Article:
The European Basketball Championship came to an end on the 18th of September. The tournament was characterised by the high quality of players and teams alike.
For a Greek like me, the experience of this important (at least for many European countries) sports event, was a bitter one. After a humiliating defeat by the German squad, the Greek national team stayed out of the medal zone, despite the high expectations of its fans.
A key figure contributing to Greece’s demise in this fatal game, was Germany’s Point Guard Dennis Schröder. His 26 points, 8 assist passes and overall performance were decisive and to a significant degree, determined the game’s result.
As a professional athlete in the world’s top basketball championship, the NBA, Schröder has a very telling story. In November 2020, he was signed by the LA Lakers. After a few games where he boasted impressive performance, his team offered him a 4-year contract giving him 85 million dollars. Convinced that his value as a player was much higher, he turned the offer down and counter-proposed a contract giving him 200 million dollars for the same period. The Lakers would not consider this. As a result, and following a Covid infection, Schröder missed most that season.
By summer of 2021 the Lakers make it clear that Schröder was not part of their plan for the coming season(s). The player was in a (desperate?) search of a new team interested in signing him up. He was now looking for a contract at the 85m USD level, just like the one he had turned down a few months before. Finally, in August 2021 he secured a 1-year contract with the Boston Celtics, offering him 6m USD.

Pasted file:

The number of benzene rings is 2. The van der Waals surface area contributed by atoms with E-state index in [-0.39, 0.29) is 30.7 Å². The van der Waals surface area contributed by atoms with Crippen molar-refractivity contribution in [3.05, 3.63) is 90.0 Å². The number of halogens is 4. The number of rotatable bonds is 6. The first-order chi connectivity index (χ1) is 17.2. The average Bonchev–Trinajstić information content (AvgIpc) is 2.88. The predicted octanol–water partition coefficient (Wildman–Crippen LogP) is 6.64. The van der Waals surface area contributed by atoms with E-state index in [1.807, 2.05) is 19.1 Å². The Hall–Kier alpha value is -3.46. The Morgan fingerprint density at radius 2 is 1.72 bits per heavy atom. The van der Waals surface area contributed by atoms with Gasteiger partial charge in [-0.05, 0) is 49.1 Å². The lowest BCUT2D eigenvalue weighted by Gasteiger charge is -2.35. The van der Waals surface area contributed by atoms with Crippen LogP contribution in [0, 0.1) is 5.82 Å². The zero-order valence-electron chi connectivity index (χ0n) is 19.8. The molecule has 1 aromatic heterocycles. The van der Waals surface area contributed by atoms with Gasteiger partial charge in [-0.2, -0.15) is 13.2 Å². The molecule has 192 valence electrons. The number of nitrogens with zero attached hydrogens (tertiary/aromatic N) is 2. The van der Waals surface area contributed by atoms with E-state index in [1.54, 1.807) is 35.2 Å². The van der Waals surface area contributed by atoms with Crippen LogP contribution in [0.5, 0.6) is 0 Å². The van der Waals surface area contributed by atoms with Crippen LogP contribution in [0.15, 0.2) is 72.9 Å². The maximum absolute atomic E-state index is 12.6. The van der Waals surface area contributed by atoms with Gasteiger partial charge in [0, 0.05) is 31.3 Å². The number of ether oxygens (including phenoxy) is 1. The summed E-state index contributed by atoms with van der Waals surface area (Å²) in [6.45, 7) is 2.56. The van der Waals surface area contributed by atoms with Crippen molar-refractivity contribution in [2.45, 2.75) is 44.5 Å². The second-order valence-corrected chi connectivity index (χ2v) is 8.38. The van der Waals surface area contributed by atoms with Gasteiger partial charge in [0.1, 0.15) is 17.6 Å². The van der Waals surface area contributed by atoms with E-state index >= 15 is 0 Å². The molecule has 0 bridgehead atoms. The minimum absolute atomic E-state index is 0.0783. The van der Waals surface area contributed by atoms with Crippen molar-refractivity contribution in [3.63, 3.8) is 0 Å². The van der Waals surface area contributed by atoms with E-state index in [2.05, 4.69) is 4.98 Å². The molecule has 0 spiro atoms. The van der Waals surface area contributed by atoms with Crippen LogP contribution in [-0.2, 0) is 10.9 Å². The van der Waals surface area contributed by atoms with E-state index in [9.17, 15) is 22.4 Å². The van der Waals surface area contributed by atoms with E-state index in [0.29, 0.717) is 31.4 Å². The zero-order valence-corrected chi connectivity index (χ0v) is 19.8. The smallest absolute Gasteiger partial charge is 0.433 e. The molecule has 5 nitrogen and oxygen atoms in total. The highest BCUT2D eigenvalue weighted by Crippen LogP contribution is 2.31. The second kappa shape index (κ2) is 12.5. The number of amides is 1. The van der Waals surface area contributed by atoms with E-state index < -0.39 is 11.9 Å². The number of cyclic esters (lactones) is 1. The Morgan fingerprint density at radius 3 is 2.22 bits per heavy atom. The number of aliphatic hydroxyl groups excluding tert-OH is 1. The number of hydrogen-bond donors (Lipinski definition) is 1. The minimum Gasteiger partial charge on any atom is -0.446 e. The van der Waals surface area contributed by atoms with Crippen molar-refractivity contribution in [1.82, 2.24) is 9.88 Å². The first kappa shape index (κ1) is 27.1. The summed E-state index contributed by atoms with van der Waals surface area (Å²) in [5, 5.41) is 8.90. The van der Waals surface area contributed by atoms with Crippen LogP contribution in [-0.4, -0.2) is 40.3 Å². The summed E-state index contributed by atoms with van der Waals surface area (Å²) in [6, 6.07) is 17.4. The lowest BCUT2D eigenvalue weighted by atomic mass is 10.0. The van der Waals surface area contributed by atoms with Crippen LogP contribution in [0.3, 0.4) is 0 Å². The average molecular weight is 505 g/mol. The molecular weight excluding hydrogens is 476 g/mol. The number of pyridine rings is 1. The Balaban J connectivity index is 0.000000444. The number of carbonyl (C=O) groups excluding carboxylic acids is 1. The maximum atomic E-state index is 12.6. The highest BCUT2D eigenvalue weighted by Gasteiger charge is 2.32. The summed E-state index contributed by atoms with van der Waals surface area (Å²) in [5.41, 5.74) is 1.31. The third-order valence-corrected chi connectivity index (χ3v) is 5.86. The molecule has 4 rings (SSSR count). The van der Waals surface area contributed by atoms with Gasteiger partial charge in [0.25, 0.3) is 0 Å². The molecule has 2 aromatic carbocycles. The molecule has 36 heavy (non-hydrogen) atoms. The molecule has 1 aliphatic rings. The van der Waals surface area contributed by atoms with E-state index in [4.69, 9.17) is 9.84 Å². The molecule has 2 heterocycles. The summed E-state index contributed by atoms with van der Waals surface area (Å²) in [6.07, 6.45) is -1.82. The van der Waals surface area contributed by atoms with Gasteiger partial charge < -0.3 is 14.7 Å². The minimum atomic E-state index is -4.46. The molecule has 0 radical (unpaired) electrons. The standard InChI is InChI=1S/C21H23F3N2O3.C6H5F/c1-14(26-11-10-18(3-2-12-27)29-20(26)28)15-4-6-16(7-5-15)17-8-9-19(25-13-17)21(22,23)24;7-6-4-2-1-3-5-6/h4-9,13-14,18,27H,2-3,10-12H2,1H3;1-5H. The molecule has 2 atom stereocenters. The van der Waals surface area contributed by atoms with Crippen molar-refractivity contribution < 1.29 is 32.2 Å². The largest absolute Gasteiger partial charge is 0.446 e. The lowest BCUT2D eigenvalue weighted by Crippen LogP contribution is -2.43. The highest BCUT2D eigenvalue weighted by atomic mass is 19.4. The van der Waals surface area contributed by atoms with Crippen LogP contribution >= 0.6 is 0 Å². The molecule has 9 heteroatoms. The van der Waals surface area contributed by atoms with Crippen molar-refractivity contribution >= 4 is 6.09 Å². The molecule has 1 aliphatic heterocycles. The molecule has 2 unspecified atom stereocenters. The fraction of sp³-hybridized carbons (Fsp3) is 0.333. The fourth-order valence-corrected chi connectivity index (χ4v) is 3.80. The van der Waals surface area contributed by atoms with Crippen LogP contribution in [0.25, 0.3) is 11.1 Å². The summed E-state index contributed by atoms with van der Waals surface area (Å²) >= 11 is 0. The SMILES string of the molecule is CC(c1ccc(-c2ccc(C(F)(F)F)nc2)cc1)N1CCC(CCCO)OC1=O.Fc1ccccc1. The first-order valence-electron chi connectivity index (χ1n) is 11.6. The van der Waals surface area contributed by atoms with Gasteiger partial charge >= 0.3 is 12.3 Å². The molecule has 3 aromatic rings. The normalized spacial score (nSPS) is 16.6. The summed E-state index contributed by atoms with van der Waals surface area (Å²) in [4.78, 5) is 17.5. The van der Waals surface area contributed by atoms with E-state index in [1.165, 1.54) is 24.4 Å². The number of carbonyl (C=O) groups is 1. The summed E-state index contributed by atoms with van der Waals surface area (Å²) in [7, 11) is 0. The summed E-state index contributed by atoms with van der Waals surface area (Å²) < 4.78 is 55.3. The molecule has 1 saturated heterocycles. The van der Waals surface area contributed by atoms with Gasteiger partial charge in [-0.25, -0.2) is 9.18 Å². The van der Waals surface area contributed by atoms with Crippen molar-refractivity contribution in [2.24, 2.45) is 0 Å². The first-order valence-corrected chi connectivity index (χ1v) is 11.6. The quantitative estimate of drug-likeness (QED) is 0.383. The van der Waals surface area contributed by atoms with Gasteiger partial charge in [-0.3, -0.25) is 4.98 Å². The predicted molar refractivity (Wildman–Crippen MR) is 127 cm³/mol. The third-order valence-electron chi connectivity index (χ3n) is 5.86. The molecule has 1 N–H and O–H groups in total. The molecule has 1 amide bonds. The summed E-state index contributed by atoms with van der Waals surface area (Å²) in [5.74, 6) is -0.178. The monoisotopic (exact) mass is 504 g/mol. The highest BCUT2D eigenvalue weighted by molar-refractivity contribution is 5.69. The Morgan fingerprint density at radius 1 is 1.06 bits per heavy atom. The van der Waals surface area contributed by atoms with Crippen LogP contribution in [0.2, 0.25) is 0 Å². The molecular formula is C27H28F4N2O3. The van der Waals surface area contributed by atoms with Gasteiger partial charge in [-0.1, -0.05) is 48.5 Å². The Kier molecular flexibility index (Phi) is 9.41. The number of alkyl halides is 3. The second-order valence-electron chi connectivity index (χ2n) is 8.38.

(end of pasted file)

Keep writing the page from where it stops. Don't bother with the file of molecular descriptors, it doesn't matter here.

A number of less than impressive performances and a shoulder injury, prompted the Celtics to send him to the Houston Rockets as part of an exchange deal. So come summer 2022, just before the European Basketball Championship, Schröder was practically a free agent, looking for a team.
Schröder made a mistake often seen in negotiations. That is the over (or under) estimation of one’s position in the market at a given point in time. People fail to assess where the Power Balance lies and, as a result, fail to set realistic objectives. Schröder was convinced that his value was a multifold of what the market dictated. Ignoring the market, not considering risks (in the case of an athlete these take the form of injuries, or even Covid etc), being greedy, relying on false information or rumors are only some of the reasons explaining poor decisions and unrealistic objective setting.
Schröder ignored the market he was operating in. During a painful, Covid induced lock down, NBA teams faced empty arenas and reduced sources of income. Naturally they cut their budgets and this inevitably took a toll on player contracts. His counter proposal to his team of 200m USD was utterly unrealistic by any account.
So what can we learn from Dennis Schröder’s mistakes?
- Before entering an important negotiation, study the market and have a clear picture as possible about what is realistic.
- Spend time during preparation to assess the Balance of Power. This will lead to an effective strategy.
- When receiving a proposal, don’t respond with an unrealistic counter proposal. Doors may be shut, and it will not be easy to reopen them. Instead, try to consider the terms under which their proposal could be acceptable to you. Try to avoid a deadlock.
Latest update: Despite his phenomenal performance in the European Basketball Championship a few weeks ago, Dennis Schröder failed to attract the attention of a new NBA team. He has returned to the LA Lakers with a new contract offering him 2.4m USD (!) per year. Who said that negotiating mistakes do not have a very high cost?